Sunday, 4 January 2015

The Pale Gull Trio

"Seagulls, bloody seagulls!" 


Yes, seagulls! Now I totally understand how dull that sounds as the topic of a blog post, gulls however are a bit of a challenging bird to ID, particularly during the winter months.
For example, they take several years to mature and in doing so yield a variety of different plumages. Awkward!
Originally they were a type of bird I was totally unphased by, that was until Saturday morning.
Maybe it was the infectious hype from fellow birders on the fish quay or perhaps it was the fact that this was probably the only time I've really given gulls the time of day.......and now they FASCINATE me!!
Whilst on the fish quay I spotted 3 lifer birds, 2 species and a hybrid, and they were;

  • Iceland Gull
  • Glaucous Gull
  • Viking Gull (Herring x Glaucous hybrid)
The Pale Gulls!

Can you spot the pale rarity?
These three Gulls are all far north birds, hailing from their homes in Iceland and beyond to the Arctic Circle, not massively common around North East shores but they do seem to enjoy visiting North Shields Fish Quay during the winter months on occasion.

Glaucous Gull
Glaucous Gull
The Glaucous Gull is a large, bulky and thick billed Gull species. One key feature to notice with this birds winter plumage is the lack of dark feathers on the primary & tail feathers, giving it an overall very pale appearance. Lookout as well for the white ring it sports around its eye.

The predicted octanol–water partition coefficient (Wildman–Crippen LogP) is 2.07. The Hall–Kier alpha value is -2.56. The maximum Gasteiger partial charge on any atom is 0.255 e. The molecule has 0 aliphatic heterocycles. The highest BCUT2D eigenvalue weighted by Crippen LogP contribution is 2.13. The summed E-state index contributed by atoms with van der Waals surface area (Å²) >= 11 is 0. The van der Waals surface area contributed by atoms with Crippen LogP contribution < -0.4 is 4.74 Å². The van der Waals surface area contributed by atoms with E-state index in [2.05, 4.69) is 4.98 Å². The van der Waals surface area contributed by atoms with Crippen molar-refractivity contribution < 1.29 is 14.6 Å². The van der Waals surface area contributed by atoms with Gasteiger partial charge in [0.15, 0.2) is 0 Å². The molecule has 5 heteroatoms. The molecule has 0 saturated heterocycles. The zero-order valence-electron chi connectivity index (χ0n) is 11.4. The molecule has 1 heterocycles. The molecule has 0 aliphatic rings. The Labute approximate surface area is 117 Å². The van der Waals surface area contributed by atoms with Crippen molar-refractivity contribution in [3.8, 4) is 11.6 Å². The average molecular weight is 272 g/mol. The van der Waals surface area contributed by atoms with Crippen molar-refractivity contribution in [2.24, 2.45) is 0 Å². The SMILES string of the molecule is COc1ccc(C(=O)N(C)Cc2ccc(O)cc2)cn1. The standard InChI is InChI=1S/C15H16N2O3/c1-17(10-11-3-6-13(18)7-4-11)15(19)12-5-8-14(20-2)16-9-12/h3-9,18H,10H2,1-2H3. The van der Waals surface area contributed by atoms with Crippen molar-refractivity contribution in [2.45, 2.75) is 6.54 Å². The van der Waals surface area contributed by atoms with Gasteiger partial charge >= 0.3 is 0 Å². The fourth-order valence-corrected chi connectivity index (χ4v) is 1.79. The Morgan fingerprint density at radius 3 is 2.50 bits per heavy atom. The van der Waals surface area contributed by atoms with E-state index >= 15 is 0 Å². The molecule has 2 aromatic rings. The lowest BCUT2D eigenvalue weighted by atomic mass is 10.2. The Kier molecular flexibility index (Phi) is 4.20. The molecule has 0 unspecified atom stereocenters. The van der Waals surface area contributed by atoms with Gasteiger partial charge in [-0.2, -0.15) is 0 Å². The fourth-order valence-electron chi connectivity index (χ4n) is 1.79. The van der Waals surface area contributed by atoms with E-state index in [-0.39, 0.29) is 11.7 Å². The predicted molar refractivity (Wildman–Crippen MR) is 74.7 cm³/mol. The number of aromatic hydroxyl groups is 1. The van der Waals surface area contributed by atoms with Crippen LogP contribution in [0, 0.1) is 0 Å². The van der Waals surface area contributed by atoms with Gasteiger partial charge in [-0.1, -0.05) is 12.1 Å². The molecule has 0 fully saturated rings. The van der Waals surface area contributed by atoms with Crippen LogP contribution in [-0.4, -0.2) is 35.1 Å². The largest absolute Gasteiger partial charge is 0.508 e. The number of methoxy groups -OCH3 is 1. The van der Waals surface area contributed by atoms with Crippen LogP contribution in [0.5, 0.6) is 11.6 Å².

As I say though, this is a large bodied bird, almost equivalent to a Greater Black Backed Gull! The size combined with the distinct pale colouration makes this gull stand out strongly amongst its more common peers.

Iceland Gull
Iceland Gull
Our Icelandic friend is a medium sized Gull, yet again its winter plumage is overall pale and the most distinguishing feature whether flying or perched is the length of the bird's primary feathers, they're long! You can clearly see the length of these on the above photograph.
The Iceland Gull also has a kinder appearance than the Glaucous Gull, this is more than likely due to its more slender beak. Giving it more dove appearance facially.

Viking Gull

Viking Gull
The mighty Viking Gull, also known as the Nelsons Gull, is a mighty bird. A blend of the Herring and Glaucous Gull, it's a hybrid species.  Unlike the Glaucous Gull it has a broad black horizontal bar on its tail feathers and slightly darkened primary feathers. Making is easier to distinguish at a distance.......allegedly! ;)

Viking Gull, showing both the broad barred tail and darkened primary feathers.
Glaucous & Viking Gull in the same shot, Viking Gull is at the bottom with the Glaucous Gull in the centre of the picture. Note the darker primary feathers on the Viking Gull in comparison to the very pale Glaucous.
Iceland Gull, showing pale elongated wing tips.